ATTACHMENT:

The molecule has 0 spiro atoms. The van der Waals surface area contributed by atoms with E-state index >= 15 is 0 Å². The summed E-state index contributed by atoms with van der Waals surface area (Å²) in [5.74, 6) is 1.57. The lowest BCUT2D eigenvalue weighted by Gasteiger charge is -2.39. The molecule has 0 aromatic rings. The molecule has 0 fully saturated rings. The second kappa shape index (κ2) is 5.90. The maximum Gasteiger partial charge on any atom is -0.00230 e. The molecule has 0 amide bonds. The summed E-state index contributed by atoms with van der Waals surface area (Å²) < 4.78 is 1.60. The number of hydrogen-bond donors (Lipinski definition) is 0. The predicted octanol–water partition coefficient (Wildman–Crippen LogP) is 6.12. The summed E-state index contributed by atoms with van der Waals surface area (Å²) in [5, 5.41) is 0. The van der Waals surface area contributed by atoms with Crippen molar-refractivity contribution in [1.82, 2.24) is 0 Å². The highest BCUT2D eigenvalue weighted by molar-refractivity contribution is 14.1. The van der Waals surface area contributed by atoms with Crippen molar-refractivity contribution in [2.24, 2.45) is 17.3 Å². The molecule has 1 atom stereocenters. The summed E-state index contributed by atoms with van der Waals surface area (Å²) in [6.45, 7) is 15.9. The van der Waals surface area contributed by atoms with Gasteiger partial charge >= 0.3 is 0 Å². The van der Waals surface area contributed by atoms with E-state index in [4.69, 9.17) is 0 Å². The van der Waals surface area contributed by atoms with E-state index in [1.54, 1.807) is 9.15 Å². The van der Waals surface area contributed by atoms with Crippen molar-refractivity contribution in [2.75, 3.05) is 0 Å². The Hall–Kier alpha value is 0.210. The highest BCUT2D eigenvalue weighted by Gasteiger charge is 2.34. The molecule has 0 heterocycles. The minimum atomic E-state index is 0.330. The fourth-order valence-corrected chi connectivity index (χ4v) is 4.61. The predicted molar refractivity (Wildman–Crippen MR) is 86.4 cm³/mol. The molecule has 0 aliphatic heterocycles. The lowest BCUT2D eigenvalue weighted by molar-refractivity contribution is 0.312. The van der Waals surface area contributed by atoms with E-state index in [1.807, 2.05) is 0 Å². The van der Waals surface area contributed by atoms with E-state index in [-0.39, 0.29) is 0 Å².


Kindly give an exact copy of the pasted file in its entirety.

The molecule has 0 spiro atoms. The van der Waals surface area contributed by atoms with E-state index >= 15 is 0 Å². The summed E-state index contributed by atoms with van der Waals surface area (Å²) in [5.74, 6) is 1.57. The lowest BCUT2D eigenvalue weighted by Gasteiger charge is -2.39. The molecule has 0 aromatic rings. The molecule has 0 fully saturated rings. The second kappa shape index (κ2) is 5.90. The maximum Gasteiger partial charge on any atom is -0.00230 e. The molecule has 0 amide bonds. The summed E-state index contributed by atoms with van der Waals surface area (Å²) < 4.78 is 1.60. The number of hydrogen-bond donors (Lipinski definition) is 0. The predicted octanol–water partition coefficient (Wildman–Crippen LogP) is 6.12. The summed E-state index contributed by atoms with van der Waals surface area (Å²) in [5, 5.41) is 0. The van der Waals surface area contributed by atoms with Crippen molar-refractivity contribution in [1.82, 2.24) is 0 Å². The highest BCUT2D eigenvalue weighted by molar-refractivity contribution is 14.1. The van der Waals surface area contributed by atoms with Crippen molar-refractivity contribution in [2.24, 2.45) is 17.3 Å². The molecule has 1 atom stereocenters. The summed E-state index contributed by atoms with van der Waals surface area (Å²) in [6.45, 7) is 15.9. The van der Waals surface area contributed by atoms with Gasteiger partial charge >= 0.3 is 0 Å². The van der Waals surface area contributed by atoms with E-state index in [4.69, 9.17) is 0 Å². The van der Waals surface area contributed by atoms with E-state index in [1.54, 1.807) is 9.15 Å². The van der Waals surface area contributed by atoms with Crippen molar-refractivity contribution in [2.75, 3.05) is 0 Å². The Hall–Kier alpha value is 0.210. The highest BCUT2D eigenvalue weighted by Gasteiger charge is 2.34. The molecule has 0 heterocycles. The minimum atomic E-state index is 0.330. The fourth-order valence-corrected chi connectivity index (χ4v) is 4.61. The predicted molar refractivity (Wildman–Crippen MR) is 86.4 cm³/mol. The molecule has 0 aliphatic heterocycles. The lowest BCUT2D eigenvalue weighted by molar-refractivity contribution is 0.312. The van der Waals surface area contributed by atoms with E-state index in [1.807, 2.05) is 0 Å². The van der Waals surface area contributed by atoms with E-state index in [-0.39, 0.29) is 0 Å².